“The focus is on improved retention and enhanced productivity, and this can be achieved through effective training and development initiatives. Where redundancies are unavoidable, the HR community can manage this process with minimum risk, ensuring best practice and the best possible outcome for all parties.”
In some sectors, HR’s profile is higher than ever. According to James Collinge, head of HR at law firm Field Fisher Waterhouse, a vital game of catch-up is under way in the legal field. “The legal field perhaps historically lagged behind other sectors in terms of its HR initiatives, but for many modern, forward-thinking firms, this is now being urgently addressed with full board-level support,” he explains.
“Working within a law firm offers a great deal of challenge for the modern HR professional and, as our marketplace becomes more global, so do the career options as well.”
For those in the early years of their HR careers, the Hays survey finds that there are still plenty of opportunities out there. Figures show a 5% increase on 2007’s in roles at HR officer and adviser levels – positions with salaries between £18,000 and £20,000 – and a distinct shortage of candidates at this level. More than half (56%) of the respondents to the survey say that their biggest recruitment challenge is a lack of experienced applicants, and 40% cite the uncompetitive salaries and benefits that they are able to offer prospective employees. In fact, while 26% say they find it difficult to recruit junior HR and support staff, only 18% say they have the same difficulty when it comes to senior roles.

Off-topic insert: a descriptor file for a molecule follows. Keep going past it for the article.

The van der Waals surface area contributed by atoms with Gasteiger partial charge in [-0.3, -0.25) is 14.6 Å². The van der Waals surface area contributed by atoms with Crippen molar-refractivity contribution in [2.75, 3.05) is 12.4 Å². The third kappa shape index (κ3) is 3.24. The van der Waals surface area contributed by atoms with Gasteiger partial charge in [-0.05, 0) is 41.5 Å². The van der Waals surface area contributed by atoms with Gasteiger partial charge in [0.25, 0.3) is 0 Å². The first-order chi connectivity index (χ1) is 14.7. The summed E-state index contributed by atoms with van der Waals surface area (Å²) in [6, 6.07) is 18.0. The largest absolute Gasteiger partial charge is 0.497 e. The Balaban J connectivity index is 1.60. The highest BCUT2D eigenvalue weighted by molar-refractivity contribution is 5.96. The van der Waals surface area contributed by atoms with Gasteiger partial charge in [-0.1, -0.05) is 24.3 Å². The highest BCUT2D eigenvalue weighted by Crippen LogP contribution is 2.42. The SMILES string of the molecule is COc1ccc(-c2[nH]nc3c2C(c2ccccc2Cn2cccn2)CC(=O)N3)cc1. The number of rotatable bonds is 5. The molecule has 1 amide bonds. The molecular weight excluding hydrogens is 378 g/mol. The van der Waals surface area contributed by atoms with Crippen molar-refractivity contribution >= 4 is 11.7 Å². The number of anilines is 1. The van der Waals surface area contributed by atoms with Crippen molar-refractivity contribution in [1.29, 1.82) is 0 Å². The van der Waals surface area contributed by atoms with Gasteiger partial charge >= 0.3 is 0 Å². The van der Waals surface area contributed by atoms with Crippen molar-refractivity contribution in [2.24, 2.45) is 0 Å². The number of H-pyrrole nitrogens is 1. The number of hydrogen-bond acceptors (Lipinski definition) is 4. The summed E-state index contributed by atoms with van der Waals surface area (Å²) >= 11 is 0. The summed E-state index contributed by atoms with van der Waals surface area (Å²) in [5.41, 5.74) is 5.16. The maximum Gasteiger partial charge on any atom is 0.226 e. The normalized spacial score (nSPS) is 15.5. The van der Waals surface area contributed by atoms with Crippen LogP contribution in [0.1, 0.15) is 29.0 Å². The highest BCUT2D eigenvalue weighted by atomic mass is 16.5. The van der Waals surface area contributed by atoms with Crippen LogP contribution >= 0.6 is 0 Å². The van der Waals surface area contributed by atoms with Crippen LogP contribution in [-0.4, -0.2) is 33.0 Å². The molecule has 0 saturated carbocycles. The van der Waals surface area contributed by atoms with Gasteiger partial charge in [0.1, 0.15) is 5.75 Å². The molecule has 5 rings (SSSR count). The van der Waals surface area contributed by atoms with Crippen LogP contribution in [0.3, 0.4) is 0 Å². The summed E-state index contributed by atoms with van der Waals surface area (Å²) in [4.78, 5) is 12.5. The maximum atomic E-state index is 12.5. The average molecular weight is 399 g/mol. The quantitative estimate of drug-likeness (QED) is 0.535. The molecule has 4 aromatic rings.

That comes as no surprise to Carol Bodell, chief executive officer of HR recruitment specialist Human Resources International, a Randstad subsidiary. “In general, it’s safe to say we’ve seen a growth in requirement at HR officer and HR adviser levels – and, to my mind, that’s a reflection on the increasing importance of HR in all organisations as well as the growing trend towards shared services and the need for personnel to staff shared services centres,” she says.
At HR adviser level, Bodell says, there is a particular demand. “An emphasis in recent years on operational HR requirements as organisations have moved to the shared services model has meant that there’s now a real need for advisory staff who can interact on a day-to-day level with line managers and senior executives on HR matters.”
For those with years of experience, however, salaries have remained fairly consistent over the past year, according to Waddington.